September 26, 2016
Former Philadelphia Police Commissioner Charles Ramsey reflected on the aftermath of the recent deadly police shootings in the United States, calling this the "most challenging period" he has ever witnessed, in a New York Times piece published Friday.
In the op-ed, titled, "Where to Go From the Anger in Charlotte," Ramsey tackled the issue of officer-involved shootings and the release of police videos.
Ramsey attempted to strike a balance between the public's right to know and the police's duty to enforce laws. He stressed a need for a clearly defined process for such incidents after cases in Tulsa and Charlotte were handled differently, leading to frustration and anger.
"We need to focus on developing a national standard for how information such as police videos is released, and how prosecutors, politicians and law enforcement work together in a consistent and fair way," he wrote. "No one can be seen to be hiding information, or to try to cover up unflattering truth."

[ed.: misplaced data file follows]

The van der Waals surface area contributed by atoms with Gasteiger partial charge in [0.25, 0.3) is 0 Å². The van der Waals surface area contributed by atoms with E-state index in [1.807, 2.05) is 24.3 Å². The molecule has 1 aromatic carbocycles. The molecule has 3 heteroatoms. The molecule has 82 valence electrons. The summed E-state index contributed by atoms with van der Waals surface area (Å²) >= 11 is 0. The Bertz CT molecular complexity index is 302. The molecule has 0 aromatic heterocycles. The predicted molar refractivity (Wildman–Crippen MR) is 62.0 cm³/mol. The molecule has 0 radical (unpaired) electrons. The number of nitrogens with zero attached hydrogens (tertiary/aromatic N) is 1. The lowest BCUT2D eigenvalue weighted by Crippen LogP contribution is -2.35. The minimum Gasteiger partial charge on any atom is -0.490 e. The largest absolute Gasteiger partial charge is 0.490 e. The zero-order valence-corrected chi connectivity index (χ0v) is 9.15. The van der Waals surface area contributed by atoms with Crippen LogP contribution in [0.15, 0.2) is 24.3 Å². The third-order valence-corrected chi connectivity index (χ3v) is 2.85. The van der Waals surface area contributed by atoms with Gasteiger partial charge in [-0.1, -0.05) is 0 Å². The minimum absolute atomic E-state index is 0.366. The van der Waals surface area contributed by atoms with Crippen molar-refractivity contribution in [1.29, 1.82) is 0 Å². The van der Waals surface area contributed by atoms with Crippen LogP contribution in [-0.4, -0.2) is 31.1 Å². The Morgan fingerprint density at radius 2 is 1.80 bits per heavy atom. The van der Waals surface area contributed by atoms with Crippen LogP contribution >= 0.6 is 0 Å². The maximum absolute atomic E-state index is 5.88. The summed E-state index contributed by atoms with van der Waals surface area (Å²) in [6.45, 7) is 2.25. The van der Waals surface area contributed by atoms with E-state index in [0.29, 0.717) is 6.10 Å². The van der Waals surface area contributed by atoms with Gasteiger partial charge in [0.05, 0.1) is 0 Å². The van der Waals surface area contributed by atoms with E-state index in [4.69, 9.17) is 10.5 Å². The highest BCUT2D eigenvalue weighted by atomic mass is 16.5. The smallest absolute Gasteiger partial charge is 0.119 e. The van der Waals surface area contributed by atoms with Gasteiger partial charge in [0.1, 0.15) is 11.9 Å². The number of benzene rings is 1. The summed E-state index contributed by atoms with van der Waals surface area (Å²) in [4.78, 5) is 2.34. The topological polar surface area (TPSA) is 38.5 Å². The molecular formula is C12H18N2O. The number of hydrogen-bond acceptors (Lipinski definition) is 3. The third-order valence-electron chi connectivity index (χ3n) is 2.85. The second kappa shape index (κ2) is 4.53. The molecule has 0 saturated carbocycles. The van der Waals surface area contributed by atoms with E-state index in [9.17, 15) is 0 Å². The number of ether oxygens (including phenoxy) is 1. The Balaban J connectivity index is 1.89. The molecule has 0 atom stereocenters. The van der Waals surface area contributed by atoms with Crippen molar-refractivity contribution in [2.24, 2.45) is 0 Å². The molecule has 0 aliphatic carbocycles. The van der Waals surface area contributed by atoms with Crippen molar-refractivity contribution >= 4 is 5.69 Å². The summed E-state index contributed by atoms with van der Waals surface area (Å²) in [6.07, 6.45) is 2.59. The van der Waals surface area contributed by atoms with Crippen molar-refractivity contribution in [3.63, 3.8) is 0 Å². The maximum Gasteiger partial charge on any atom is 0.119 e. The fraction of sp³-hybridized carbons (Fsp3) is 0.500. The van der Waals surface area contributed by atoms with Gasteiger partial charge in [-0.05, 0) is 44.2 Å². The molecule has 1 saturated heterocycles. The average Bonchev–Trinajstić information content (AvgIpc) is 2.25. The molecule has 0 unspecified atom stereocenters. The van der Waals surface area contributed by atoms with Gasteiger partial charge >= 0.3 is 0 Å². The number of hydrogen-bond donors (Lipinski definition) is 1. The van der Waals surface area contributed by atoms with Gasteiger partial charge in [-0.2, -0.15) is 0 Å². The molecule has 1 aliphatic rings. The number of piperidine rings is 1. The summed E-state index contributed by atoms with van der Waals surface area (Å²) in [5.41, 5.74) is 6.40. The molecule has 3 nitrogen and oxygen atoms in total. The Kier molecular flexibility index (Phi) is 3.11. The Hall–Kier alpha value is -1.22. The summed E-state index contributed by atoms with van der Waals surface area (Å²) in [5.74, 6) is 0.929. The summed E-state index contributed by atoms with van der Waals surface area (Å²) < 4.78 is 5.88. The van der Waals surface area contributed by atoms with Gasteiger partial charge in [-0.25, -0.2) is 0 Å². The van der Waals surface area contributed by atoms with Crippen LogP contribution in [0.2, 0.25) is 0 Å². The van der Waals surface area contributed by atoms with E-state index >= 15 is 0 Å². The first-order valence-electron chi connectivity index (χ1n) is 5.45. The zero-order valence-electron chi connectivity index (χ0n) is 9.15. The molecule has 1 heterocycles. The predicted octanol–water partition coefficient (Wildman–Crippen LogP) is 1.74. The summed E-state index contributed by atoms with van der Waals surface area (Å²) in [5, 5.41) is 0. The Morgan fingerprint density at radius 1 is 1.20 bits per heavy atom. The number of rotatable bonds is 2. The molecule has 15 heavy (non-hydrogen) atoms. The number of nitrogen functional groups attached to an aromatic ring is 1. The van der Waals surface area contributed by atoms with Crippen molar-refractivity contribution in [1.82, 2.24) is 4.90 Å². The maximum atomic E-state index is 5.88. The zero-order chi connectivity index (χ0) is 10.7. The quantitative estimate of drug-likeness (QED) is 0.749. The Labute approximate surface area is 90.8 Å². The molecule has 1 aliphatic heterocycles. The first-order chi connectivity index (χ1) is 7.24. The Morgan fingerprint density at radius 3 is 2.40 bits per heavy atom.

Ramsey has not shied away from voicing his opinion on the tenuous relationship between the police and minorities. During an appearance on NBC's "Meet the Press" in July, Ramsey warned that America was "sitting on a powder keg."
In 2014, he was chosen by President Barack Obama to lead the Task Force on 21st Century Policing to identify potential solutions.
"One answer I keep returning to is a greater commitment to partnering with community groups," he wrote. "The police must not be seen by residents as quasi-military occupiers, but rather as allies and partners."
That approach is one that Ramsey used while serving as Philly's top cop for eight years under Mayor Michael Nutter.
"I sent recruits fresh from the police academy into the most challenging neighborhoods on foot patrol for six months to a year," he wrote. "They learned how to talk to people, something you’re never going to get driving down the street at 40 miles per hour in a police cruiser. I wanted the young officers and the neighborhood folks to actually 'see' one another. At the end of the day, officers and citizens who interact on the streets should both be able to go home safe."
Ramsey acknowledged that officers have to overcome a checkered past when "they were enforcing unjust laws of a different era." However, he expressed hope that progress can be realized.
"There are consequences to that difficult history that will take time to repair. But this challenging moment is also a tremendous opportunity to make real improvements. I hope none of us squander it," Ramsey concluded.